Category: Bible and Theology

The Catholic Church has long been one of the most insistent voices concerning the obligation of wealthy nations to assist less developed nations. Philip Booth, author of the new Acton monograph International Aid and Integral Human Development, looks at this tradition and finds that the Church’s endorsement of aid is highly qualified — a positive sign of increasing awareness that old methods of development assistance may not be as helpful as previously thought. Indeed, there is good evidence to believe that aid might even harm the citizens of the countries that receive it. Get Acton News & Commentary in your email inbox every Wednesday. Sign up here.

Solidarity, Charity and Government Aid

By Philip Booth

Of all Christ’s teachings as reflected in the gospel accounts, there is none as consistent as his defense of the poor and downtrodden. This teaching applies also to international relations and individual and societal responsibilities toward the poor and marginalized beyond one’s own borders. The Christian desire to assist the economic development of poorer peoples is founded on the principle at the heart of the Christian life: love. To be concerned about and act in favor of the poor around the world is to practice the virtue of charity.

However, in this context, it is a mistake to equate charity with government aid. When the Church talks about solidarity and the preferential option for the poor, it usually refers to these concepts in the context of charity: the service of love in providing for one’s neighbor without expecting anything in return. In his 2009 World Peace Day message, for example, Pope Benedict XVI said: “[I]t is timely to recall in particular the ‘preferential love for the poor’ in the light of the primacy of charity, which is attested throughout the Christian tradition, beginning with that of the early Church.”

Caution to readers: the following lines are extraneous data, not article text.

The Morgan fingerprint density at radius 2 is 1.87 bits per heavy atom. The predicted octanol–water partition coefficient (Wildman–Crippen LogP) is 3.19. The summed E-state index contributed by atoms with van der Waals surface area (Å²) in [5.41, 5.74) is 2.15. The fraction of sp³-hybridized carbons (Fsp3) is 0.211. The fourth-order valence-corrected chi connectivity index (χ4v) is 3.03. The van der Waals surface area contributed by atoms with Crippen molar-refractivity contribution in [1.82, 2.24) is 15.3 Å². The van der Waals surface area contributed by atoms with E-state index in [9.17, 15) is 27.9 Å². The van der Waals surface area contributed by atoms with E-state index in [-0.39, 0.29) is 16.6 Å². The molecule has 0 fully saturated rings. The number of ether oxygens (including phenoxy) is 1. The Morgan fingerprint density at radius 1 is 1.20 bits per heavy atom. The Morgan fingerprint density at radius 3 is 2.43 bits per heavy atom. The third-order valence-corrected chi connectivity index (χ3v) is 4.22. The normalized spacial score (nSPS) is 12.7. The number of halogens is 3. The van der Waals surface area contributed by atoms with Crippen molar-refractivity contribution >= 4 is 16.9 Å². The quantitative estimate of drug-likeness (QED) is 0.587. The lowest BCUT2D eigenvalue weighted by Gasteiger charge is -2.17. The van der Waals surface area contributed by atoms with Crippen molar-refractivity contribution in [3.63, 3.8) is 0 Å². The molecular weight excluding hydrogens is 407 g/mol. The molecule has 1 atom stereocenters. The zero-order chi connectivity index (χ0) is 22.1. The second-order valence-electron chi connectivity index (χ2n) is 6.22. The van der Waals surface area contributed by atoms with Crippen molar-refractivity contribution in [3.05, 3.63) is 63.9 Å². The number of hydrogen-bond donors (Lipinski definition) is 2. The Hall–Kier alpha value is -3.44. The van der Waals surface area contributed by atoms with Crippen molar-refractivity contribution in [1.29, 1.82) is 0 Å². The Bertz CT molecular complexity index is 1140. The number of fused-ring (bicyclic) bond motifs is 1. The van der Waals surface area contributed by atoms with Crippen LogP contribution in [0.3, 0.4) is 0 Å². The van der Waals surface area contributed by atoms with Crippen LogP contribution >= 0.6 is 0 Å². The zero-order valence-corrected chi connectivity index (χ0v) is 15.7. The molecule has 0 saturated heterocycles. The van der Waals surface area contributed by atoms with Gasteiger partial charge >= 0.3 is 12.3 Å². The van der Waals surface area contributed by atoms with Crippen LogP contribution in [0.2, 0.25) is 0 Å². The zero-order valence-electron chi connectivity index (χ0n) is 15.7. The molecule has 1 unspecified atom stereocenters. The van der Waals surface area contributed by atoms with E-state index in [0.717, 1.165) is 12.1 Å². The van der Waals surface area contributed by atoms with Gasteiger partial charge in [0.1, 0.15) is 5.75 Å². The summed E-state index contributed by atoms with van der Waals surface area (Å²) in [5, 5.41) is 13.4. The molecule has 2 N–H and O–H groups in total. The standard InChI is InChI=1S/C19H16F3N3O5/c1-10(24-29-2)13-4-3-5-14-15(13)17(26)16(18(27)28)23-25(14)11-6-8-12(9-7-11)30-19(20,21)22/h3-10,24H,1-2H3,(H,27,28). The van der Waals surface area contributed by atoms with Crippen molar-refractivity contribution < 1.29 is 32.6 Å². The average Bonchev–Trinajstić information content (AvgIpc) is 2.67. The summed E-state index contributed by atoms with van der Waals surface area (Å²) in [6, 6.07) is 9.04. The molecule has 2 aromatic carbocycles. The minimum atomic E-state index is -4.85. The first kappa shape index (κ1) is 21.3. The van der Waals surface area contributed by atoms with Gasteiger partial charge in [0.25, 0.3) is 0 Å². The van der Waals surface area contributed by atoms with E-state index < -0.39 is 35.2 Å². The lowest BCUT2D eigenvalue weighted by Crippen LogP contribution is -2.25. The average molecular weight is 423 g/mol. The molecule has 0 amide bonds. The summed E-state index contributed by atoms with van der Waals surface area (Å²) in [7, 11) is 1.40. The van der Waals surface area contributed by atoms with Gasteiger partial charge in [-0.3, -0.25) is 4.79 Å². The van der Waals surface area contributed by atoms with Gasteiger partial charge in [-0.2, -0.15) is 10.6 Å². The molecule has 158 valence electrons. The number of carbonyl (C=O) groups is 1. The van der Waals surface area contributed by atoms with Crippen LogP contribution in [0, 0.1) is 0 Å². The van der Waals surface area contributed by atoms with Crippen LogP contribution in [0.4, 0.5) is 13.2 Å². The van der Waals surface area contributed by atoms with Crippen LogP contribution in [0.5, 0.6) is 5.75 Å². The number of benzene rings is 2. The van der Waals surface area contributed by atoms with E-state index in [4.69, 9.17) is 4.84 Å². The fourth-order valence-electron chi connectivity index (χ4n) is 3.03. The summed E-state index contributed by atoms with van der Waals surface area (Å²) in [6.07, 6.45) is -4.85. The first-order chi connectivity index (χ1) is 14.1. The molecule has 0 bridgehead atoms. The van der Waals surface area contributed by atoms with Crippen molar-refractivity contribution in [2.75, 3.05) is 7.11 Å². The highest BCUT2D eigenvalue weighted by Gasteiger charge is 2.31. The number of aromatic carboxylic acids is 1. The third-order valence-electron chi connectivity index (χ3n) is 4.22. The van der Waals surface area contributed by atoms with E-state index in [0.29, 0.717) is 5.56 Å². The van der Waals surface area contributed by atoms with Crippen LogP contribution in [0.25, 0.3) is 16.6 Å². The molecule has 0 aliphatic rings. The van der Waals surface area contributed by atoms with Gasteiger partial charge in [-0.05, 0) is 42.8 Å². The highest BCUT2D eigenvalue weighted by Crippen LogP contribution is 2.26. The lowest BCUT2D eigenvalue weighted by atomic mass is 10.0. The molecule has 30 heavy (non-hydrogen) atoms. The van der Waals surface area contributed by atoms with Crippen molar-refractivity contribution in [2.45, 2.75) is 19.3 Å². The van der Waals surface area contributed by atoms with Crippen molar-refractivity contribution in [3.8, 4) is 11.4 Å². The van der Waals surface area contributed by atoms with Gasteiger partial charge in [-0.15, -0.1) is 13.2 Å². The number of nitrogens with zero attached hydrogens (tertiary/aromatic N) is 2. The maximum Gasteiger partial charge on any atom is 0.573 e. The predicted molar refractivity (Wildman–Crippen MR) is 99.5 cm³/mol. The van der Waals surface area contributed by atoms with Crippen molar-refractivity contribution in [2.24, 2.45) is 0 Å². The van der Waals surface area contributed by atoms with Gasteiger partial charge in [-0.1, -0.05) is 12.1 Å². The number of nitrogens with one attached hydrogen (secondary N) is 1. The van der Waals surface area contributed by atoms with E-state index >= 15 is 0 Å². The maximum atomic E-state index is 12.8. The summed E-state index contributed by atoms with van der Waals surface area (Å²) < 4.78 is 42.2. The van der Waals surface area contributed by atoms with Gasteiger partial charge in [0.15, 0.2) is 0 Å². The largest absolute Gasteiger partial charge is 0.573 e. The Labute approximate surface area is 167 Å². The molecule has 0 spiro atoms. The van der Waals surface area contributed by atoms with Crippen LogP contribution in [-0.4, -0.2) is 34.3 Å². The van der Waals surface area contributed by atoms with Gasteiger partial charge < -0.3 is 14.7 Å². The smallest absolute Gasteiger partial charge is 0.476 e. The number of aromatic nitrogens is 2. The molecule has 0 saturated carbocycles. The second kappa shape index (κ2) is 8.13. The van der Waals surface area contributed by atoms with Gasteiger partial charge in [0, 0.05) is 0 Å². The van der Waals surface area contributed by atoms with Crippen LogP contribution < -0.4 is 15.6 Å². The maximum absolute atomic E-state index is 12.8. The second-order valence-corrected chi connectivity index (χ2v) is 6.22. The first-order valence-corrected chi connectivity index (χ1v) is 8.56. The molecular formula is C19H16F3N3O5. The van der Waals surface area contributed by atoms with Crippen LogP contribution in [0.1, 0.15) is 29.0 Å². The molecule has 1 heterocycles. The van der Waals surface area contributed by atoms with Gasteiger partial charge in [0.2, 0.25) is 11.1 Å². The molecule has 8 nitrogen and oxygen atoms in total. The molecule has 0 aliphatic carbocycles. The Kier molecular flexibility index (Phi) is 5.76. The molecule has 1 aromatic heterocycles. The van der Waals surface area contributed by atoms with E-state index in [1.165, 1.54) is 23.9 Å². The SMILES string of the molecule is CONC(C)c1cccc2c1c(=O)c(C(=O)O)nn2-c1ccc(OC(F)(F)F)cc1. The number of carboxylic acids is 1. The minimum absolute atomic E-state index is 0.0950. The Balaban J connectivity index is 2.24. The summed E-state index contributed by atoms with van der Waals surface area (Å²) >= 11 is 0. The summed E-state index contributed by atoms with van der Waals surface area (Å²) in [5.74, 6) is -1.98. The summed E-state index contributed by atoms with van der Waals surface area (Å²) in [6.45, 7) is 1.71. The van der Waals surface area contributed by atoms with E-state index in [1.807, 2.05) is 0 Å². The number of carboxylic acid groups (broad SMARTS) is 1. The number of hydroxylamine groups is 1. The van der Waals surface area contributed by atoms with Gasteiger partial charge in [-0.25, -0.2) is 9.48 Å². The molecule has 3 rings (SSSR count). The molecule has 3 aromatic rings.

Booth

This is not to say that there is no role for governments in providing aid for poor nations. However, such aid does not fulfill our duty of solidarity, and it is for individual Christians to make prudential judgments as to whether government aid is effective in aiding the poor. That government provision of any good, service, or assistance does not discharge our duties and cannot bring the world to perfection was made clear by Pope Benedict XVI in Caritas in Veritate: “Solidarity is first and foremost a sense of responsibility on the part of everyone with regard to everyone, and it cannot therefore be merely delegated to the State” (no. 38).

Political authorities play their part in bringing about the common good. To do this, they set the framework of laws within which individuals, families, and communities operate. The state may also enact laws where sins of omission are of sufficient seriousness to prevent people from participating in the common good. Thus if charity is not sufficiently generous to allow people to have the basics of life (such as food, clean water, and healthcare) the state may step in. It may do this on an international basis if the capacity of individual national states is insufficient. The state may also provide certain infrastructure that is necessary to promote the common good.

These guidelines leave a wide area for judgment in four respects. First, if government aid actually does more harm than good, it would be imprudent to use aid to try to promote the common good. Second, we may wish to use government policy to encourage more voluntary support. Third, there is the question of how much aid should be provided and how it should be delivered. Finally, especially if it is shown that aid does not raise the living standards of a recipient country, we may wish to pursue other policies to try to bring about long-term and fruitful change in the political and economic character of a country.